Despite the observed associations between cytokine production in this model and malaria-induced abortion, the precise mechanisms that compromise pregnancy during malarial infection remain to be elucidated. It is possible that TNF produced by splenocytes and fetal cells, even at low levels, may induce maternal NK cells to produce IFN-γ, which in turn may increase trophoblastic phagocytosis (2) of iRBCs and hemozoin. This could result in more TNF production by trophoblasts in a pathogenic feedback loop, ultimately inducing apoptosis of the trophoblasts, placental destruction, and embryonic death. We are currently investigating this possibility. Additionally, thrombotic events initiated in the placenta by proinflammatory cytokines IFN-γ and TNF (6, 36a) may also be involved in malaria-induced fetal death, similar to what has recently been proposed for cerebral malaria (11).

In summary, P. chabaudi AS infection during early pregnancy in B6 mice results in midgestational pregnancy loss (36) in association with systemic as well as local placental proinflammatory cytokine responses. Continued use of this model should prove to be valuable in identifying the mechanisms by which malaria-induced maternal and trophoblastic immune responses result in compromise of the placenta and embryo and loss of pregnancy.


This work was supported by National Institutes of Health grant HD046860 and by a University of Georgia Faculty Development Grant to J.M.M.

The content of this paper is solely the responsibility of the authors and does not necessarily represent the official views of NICHD or the National Institutes of Health.

We thank Geoffrey Smith for excellent technical assistance.

The authors have no financial conflict of interest.


Editor: W. A. Petri, Jr.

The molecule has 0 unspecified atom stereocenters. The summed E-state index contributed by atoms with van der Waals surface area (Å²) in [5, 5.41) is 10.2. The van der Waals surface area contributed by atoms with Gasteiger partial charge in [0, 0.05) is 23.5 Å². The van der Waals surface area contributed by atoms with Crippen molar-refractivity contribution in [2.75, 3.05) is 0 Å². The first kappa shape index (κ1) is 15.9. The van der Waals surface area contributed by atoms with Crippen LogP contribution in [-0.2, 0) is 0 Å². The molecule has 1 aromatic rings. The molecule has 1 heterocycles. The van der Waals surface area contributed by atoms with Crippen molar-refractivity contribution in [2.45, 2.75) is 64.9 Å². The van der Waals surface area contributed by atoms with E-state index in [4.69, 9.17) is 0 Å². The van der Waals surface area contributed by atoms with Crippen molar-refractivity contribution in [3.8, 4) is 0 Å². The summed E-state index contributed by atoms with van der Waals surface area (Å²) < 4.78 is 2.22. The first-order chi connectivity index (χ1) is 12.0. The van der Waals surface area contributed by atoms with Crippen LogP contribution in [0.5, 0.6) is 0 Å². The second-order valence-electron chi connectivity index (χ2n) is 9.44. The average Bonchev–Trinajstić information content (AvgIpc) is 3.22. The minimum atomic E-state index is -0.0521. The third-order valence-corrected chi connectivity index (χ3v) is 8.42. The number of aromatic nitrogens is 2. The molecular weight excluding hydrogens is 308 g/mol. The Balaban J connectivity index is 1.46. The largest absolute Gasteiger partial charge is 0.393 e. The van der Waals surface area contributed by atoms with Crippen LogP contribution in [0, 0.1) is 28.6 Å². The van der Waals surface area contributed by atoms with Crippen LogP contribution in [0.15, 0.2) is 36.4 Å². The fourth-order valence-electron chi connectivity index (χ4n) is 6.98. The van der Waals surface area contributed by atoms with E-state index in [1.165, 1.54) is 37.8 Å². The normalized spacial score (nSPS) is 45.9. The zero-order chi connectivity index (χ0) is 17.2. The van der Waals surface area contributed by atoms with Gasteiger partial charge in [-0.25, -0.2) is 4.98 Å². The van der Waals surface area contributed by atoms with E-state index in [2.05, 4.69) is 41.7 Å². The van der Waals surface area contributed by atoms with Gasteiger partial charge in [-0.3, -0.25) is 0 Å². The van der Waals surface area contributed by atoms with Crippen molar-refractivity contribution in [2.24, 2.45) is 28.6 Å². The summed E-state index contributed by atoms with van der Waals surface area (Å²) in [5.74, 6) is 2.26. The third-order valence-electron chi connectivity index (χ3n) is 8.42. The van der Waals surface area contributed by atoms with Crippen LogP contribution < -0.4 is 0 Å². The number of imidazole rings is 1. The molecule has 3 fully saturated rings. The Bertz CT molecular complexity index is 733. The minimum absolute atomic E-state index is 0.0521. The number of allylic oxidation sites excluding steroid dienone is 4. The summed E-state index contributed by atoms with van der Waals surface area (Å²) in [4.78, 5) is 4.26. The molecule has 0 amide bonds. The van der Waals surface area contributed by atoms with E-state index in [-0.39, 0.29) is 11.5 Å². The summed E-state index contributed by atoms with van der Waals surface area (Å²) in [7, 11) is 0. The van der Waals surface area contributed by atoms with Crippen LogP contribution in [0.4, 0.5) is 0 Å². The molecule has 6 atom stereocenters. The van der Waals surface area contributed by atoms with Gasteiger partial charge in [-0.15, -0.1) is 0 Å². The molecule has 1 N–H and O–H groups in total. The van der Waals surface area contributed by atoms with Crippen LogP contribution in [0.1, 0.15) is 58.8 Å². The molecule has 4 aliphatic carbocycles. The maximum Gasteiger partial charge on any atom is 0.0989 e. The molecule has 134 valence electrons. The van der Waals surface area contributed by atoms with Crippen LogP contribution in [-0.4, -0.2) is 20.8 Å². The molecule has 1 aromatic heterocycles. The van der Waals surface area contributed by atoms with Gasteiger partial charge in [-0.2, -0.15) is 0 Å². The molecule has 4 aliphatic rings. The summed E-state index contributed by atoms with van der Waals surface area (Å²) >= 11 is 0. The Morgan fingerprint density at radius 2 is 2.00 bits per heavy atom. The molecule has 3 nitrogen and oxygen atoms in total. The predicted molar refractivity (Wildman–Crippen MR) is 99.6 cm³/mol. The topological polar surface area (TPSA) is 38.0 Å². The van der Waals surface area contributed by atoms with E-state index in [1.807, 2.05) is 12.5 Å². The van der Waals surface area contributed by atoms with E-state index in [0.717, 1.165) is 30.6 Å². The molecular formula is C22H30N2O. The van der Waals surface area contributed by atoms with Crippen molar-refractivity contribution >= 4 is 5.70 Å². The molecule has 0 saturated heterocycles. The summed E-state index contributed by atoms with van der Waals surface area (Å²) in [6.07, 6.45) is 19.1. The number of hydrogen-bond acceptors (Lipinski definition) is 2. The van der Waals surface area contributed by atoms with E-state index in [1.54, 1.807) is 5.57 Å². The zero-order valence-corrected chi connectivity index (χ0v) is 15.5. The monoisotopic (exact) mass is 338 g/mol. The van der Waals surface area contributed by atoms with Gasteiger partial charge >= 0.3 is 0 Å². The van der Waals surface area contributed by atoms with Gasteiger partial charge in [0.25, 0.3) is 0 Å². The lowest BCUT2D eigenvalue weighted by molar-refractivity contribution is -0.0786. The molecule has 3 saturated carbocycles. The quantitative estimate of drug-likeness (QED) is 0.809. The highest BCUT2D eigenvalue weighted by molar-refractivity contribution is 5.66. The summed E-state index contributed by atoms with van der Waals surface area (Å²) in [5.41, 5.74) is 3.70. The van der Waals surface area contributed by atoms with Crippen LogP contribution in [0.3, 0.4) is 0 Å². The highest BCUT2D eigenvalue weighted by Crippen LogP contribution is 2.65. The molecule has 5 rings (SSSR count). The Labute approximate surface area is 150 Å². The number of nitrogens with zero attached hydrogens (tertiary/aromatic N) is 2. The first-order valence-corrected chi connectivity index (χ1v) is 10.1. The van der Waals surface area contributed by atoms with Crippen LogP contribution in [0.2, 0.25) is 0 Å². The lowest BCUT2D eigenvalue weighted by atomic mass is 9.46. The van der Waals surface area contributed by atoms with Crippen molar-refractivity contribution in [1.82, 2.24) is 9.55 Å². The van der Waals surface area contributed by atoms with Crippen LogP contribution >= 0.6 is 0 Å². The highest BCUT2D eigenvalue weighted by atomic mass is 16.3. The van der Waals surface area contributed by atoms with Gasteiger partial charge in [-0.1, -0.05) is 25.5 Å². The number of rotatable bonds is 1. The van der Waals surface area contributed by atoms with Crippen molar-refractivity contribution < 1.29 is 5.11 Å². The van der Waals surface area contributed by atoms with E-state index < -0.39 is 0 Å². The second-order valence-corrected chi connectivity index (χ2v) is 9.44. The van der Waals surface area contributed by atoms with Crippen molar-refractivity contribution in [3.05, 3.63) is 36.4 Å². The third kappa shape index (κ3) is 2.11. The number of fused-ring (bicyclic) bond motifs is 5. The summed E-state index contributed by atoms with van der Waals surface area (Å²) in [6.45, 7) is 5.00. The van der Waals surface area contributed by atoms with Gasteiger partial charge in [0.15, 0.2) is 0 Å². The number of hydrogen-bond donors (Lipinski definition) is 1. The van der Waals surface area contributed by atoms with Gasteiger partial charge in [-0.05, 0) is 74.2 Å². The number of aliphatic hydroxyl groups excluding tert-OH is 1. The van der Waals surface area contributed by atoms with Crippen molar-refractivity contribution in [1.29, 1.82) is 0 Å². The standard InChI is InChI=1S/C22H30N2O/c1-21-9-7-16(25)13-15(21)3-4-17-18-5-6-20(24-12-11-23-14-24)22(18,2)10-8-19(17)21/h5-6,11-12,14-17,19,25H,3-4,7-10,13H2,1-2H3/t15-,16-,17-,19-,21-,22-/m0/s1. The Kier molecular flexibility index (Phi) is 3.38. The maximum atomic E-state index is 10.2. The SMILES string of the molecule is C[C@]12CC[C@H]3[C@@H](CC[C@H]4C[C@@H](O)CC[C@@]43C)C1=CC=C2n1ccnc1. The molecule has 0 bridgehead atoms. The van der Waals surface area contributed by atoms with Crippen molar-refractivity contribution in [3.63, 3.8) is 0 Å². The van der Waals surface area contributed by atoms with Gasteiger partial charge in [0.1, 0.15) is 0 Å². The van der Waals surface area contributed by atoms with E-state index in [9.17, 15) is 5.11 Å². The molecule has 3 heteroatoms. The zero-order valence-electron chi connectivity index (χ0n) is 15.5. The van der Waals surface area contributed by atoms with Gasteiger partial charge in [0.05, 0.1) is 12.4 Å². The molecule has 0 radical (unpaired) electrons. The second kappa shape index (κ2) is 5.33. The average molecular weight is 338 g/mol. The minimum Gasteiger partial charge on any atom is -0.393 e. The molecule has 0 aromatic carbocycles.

[down-pointing small open triangle]Published ahead of print on 17 August 2009.


1. Aderka, D., H. Engelmann, Y. Maor, C. Brakebusch, and D. Wallach. 1992. Stabilization of the bioactivity of tumor necrosis factor by its soluble receptors. J. Exp. Med. 175:323-329. [PMC free article] [PubMed]
2. Albieri, A., M. S. Hoshida, S. M. Gagioti, E. C. Leanza, I. Abrahamsohn, A. Croy, A. A. Ashkar, and E. Bevilacqua. 2005. Interferon-gamma alters the phagocytic activity of the mouse trophoblast. Reprod. Biol. Endocrinol. 3:34. [PMC free article] [PubMed]
3. Ashkar, A. A., J. P. Di Santo, and B. A. Croy. 2000. Interferon gamma contributes to initiation of uterine vascular modification, decidual integrity, and uterine natural killer cell maturation during normal murine pregnancy. J. Exp. Med. 192:259-270. [PMC free article] [PubMed]
4. Chang, K. H., M. Tam, and M. M. Stevenson. 2004. Modulation of the course and outcome of blood-stage malaria by erythropoietin-induced reticulocytosis. J. Infect. Dis. 189:735-743. [PubMed]
5. Chaouat, G., E. Menu, D. de Smedt, L. Khrihnan, L. Hui, A. Assal Meliani, J. Martal, R. Raghupathy, and T. G. Wegmann. 1996. The emerging role of IL-10 in pregnancy. Am. J. Reprod. Immunol. 35:325-329. [PubMed]
6. Clark, D. A., G. Chaouat, P. C. Arck, H. W. Mittruecker, and G. A. Levy. 1998. Cytokine-dependent abortion in CBA × DBA/2 mice is mediated by the procoagulant fgl2 prothombinase. J. Immunol. 160:545-549. [PubMed]
7. Clark, I. A., and G. Chaudhri. 1988. Tumor necrosis factor in malaria-induced abortion. Am. J. Trop. Med. Hyg. 39:246-249. [PubMed]
8. Davison, B. B., F. B. Cogswell, G. B. Baskin, K. P. Falkenstein, E. W. Henson, and D. J. Krogstad. 2000. Placental changes associated with fetal outcome in the Plasmodium coatneyi/rhesus monkey model of malaria in pregnancy. Am. J. Trop. Med. Hyg. 63:158-173. [PubMed]